When you’re breaking Copyright Law

When you’re breaking Copyright Law

Date : 09 Jan, 2019

Post By Barbie Duggal

The dictionary defines copyright as "a person's exclusive right to reproduce, publish, or sell his or her original work of authorship (as a literary, musical, dramatic, artistic, or architectural work)."

In rather simple words it means copyright is a law that gives you ownership over the things you create. Be it a painting, a photograph, a poem or a novel, if you created it, you own it and it’s the copyright law itself that assures that ownership.


The Copyright Act 1957 (as amended by the Copyright Amendment Act 2012) governs the subject of copyright law in India. Under the Copyright Act, 1957 the term "work" includes an artistic work comprising of a painting, a sculpture, a drawing (including a diagram, a map, a chart or plan), an engraving, a photograph, a work of architecture, dramatic work, literary work (including computer programmes, tables, compilations and computer databases), musical work (including music as well as graphical notations), sound recording and cinematographic film.


It's important to understand that copyright law covers the "form of material expression," not the actual concepts, ideas, techniques, or facts in a particular work. This is the reason behind why work must be fixed in a tangible form in order to receive copyright protection. A few examples of works being fixed in a tangible form include stories written on paper and original paintings on canvas. There must always be a physical rather tangible proof of your work to protect the same under the copyright law.


The ownership that copyright law grants come with several rights that the owner himself owns. Those rights include:

  • The right to reproduce own work
  • The right to prepare derivative work i.e. works that are related to the original work.
  • The right to distribute copies of the same
  • The right to perform the work
  • The right to display the work publicly


All the above-mentioned rights are exclusive, which means that if the owner himself decides he can give up his rights which is called a Creative Commons Licence(a different concept). But unless this, no one can violate them legally. This means that, unless the owner allows no one can perform a piece written by him or make copies of it, even with attribution.


As per Section 17 of the Act, the author or creator of the work is the first owner of the copyright. An exception to this rule is that the employer becomes the owner of the copyright in circumstances where the employee creates a work in the course of and scope of employment. For example - if an employee writes a blog as part of his/her job, then if the rules of the company have no mention of it, has full copyright over his/her piece.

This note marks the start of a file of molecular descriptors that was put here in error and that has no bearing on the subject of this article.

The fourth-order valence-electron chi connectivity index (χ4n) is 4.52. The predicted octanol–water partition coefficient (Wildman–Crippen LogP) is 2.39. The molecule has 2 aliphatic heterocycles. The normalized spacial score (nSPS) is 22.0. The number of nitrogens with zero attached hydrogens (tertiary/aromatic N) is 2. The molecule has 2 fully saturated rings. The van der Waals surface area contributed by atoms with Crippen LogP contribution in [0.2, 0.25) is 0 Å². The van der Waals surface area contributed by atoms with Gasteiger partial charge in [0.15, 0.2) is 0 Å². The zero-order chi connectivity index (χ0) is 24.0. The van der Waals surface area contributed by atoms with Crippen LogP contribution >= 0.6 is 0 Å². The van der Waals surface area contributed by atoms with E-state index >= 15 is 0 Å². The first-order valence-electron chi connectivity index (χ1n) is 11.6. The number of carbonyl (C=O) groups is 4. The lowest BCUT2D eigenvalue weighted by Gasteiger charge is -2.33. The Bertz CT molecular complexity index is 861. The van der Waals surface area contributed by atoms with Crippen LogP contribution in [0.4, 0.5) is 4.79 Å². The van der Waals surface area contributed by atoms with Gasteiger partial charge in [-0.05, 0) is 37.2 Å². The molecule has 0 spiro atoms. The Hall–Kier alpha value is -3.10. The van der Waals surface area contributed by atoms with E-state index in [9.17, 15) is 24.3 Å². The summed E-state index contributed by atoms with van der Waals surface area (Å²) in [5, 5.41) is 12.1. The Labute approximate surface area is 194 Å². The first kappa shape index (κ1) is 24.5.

In order to be eligible for all the rights the registration of copyright is not mandatory in India and is protectable through the International Copyright Order, 1999 but it is advisable to register the copyright as the copyright registration certificate is necessary and acts as a “proof of ownership” in courts, Lawtendo can help you with the same.


The Copyright Act confers copyright protection in the following two forms:
(A) Economic rights of the author includes the rights mainly, in respect of literary, dramatic and musical, other than computer program, to reproduce the work in any material form including the storing of it in any medium by electronic means, to issue copies of the work, to perform the work in public, to make any cinematograph film or sound recording in respect of the work, and to make any translation or adaptation of the work. In the case of computer program, the author enjoys in addition to the aforesaid rights, the right to sell or give on hire. In the case of an artistic work, the rights available to an author include the right to reproduce the work in any material form, to communicate or issues copies of the work to the public, to include the work in any cinematograph work, and to make any adaptation of the work.


(B) Moral Rights of the author includes

(i) Right of paternity- the right of an author to claim authorship of work and a right to prevent all others from claiming authorship of his work.

(ii) Right of integrity- empowers the author to prevent distortion, mutilation or other alterations of his work, or any other action in relation to said work, which would be prejudicial to his honor or reputation.


In the case of original literary, dramatic, musical and artistic works, the duration of copyright is the lifetime of the author or artist, and 60 years counted from the year following the death of the author. But in the case of cinematograph films, sound recordings, anonymous publications, works of government and works of international organizations are protected for a period of 60 years which is counted from the year following the date of publication.


One of the supreme advantages of copyright protection is that protection is available in several countries across the world, although the work is first published in India. Also, the government of India has by virtue of the International Copyright Order, 1999, extended copyright protection to works first published outside India.


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